The Sennheiser PXC450 are average headphones with good audio reproduction and decent build quality, but questionable design choices. Unfortunately, the noise isolation is severely lacking and is not recommended for use in noisy environments.
The PXC450 have some questionable design choices that lessen comfort and ease of use. The counter-intuitive button layout and the odd design of the inner earcups is confusing and unpleasant over long listening sessions. The earcups and headband are fortunately, well-padded and the metal frame adds a little more robustness to the design.
The PXC450 are unremarkable in their style. They do not look as premium as the Sony MDR-XB950N1. The large gray ear cups are accentuated by the silver highlights of the buttons and Sennheiser branding. The headband, as well as the cushion of the ear cups, is coated with a soft black padding. The sliver of the metal at the hinges and the frame add a little more style but not enough to make the PXC450 stand out.
The large earcups are decently padded and mold well to the head. They are very large though, and may be a little too massive, depending on the user's head size. The PXC 450 would be a lot more comfortable if it wasn't for another odd design choice: The inside of the ear cups protrude outwards and touch the listener's ears, if not placed on the head perfectly. This causes a lot of discomfort after long listening sessions.
Button layout is average at best. The buttons are functional but just poorly designed and feel cramped on the very large ear cup. They offer volume and "talk-through" controls but no play/stop button. There's also a strangely hidden switch on the left ear cup that just adds to the oddness of the button layout.
The Sennheiser PXC450 are decently stable headphones that stay in place during casual listening sessions. They are not designed for sports, though and will quickly fall off your head during high-intensity exercises. They're not good for the gym and don't have a detachable cable that will disconnect if it gets hooked on to something, and will pull the headphones off your head.
The PXC450 are on the larger side for over-ear headphones. The big earcups lay flat to be somewhat portable. Unfortunately, they will take a decent amount of space in a backpack. They won't comfortably fit in a handbag and are far too big to fit in any pockets, even larger jacket pockets.
Comes with a soft case that will protect the headphones from scratches and minor falls. However, the case adds a bit of bulk to the already large headphones. It also won't shield them from water damage.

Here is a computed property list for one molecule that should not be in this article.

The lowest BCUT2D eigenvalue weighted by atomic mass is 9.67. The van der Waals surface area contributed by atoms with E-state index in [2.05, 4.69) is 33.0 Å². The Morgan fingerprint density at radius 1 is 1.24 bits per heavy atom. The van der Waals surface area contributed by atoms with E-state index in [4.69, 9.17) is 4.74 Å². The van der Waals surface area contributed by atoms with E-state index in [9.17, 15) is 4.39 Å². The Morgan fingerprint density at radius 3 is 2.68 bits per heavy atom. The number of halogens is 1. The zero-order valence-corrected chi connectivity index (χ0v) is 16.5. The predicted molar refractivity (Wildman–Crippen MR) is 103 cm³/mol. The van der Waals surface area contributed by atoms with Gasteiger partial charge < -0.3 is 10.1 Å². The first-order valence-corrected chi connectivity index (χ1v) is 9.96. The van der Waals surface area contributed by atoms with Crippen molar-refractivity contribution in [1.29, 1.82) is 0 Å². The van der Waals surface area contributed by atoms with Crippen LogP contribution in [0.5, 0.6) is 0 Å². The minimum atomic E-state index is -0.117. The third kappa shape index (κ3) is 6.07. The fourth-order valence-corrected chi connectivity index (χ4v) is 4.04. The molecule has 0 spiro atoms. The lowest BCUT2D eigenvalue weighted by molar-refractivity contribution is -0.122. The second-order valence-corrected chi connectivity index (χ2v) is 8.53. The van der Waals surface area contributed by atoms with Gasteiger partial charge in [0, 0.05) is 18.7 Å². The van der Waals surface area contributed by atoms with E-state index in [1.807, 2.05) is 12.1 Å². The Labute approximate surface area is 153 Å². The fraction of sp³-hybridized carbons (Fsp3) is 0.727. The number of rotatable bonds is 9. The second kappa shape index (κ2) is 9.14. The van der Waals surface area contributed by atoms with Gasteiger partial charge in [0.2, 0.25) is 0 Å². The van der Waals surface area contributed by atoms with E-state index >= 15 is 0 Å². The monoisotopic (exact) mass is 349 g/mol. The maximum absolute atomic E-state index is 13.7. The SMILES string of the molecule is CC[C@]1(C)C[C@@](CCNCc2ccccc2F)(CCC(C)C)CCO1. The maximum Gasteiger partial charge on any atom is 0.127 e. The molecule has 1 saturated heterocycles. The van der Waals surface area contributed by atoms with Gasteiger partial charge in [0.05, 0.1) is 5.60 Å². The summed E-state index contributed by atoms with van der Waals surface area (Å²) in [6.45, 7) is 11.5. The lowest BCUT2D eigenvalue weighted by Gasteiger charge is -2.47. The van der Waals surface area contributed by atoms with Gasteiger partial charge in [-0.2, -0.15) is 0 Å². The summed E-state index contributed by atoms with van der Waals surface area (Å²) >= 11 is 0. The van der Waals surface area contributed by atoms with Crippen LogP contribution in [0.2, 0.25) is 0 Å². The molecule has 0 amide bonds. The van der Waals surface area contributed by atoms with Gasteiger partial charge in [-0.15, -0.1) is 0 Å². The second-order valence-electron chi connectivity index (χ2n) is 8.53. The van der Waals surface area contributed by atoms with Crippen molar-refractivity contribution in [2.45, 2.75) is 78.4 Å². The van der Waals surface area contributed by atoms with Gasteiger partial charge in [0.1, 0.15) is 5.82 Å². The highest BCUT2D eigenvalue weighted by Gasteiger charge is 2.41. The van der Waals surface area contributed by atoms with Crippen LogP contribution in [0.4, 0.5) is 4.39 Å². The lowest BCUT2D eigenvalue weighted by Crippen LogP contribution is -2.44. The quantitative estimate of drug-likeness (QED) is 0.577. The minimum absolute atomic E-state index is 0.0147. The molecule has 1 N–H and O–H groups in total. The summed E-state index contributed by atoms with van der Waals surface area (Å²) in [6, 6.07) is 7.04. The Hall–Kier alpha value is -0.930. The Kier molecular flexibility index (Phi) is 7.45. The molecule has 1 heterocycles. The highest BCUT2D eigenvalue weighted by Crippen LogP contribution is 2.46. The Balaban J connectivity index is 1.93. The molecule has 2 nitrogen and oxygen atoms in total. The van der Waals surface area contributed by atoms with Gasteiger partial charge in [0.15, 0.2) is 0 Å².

Build quality for the PXC450 is somewhat decent but has a couple flaws. The headband and ear cups are well-padded and the metal frame adds a little more sturdiness to the build. Where they lose points is with the build of the ear cups. The plastic looks and feels cheap, the inner earcups stick out and touch your ears if the headphones are not placed perfectly and the battery compartment is placed awkwardly.
The Sennheiser PXC450 are a mediocre sounding pair of closed-back over-ear headphones. They have a decent bass, but a poor mid-range and a mediocre treble reproduction. Additionally, their mid-range sounds forward and boxy, and their treble is noticeably veiled. They also have a mediocre soundstage, but a good distortion performance.
The PXC450 fail at actively cancelling ambient noise. The noise cancellation is indiscernible from the basic isolation provided passively by the earcups. You can hear the hiss of the active noise cancellation working but it's very inefficient and is not reonmended for use in noisy environments. Leakage performance is good but not great and will let sound escape at high volumes.
Poor noise cancellation overall. Passive isolation is decent, about average. There seems to be a little bit of build-up happening in the 300Hz range though. Passive isolation starts at around 500Hz and reaches -30dB at 5KHz. The active noise cancellation doesn't do a lot, offering less than 10dB of reduction starting at 100Hz up to 600Hz.
Decent leakage performance. The peak of the leakage is in the high-mid to low-treble range.
The Panasonic PXC 450 are not the most versatile headphones, unlike the updated PXC 550 Wireless. They only have noise canceling as an active feature. Hence no wireless or app score. Fortunately, they have a decent battery life that lasts about 20 hours. It's considerably lower than over over-ear headphones that use AAA cells, but it should be sufficient for most casual listeners and for a full day's worth of use.
The PXC 450 provide up to 21 hrs of continuous play time. They are decent headphones to take on a long flight, but you will have to keep a spare AAA if you don't have access to a store while on your trip. Unfortunately, they also do not have any battery saving features like an auto-off timer and can't continue playing audio passively once the batteries are dead.
The PXC 450 make poor everyday headphones. Their sound is decent for a bit of critical listening, but they are not comfortable and too bulky for everyday use.
Mediocre for critical listening. They have an adequate frequency response but a poor soundstage because of their closed back design.
Poor for commuting. Their noise isolation performance is decent enough for moderate levels of ambient noise.
Not designed for sports use. Although they're moderately comfortable They're bulky, cumbersome and too unstable for sports headphones.
Poor for office use. Noise isolation is not enough for the chatter of a busy office. They're also quite leaky.
Average for Home Theater use. They have no latency since they're wired and have a sufficiently decent sound for movie watching. However, they have a relatively short audio cable so unless you have an extension cord they won't be ideal for comfortably watching movies from your couch.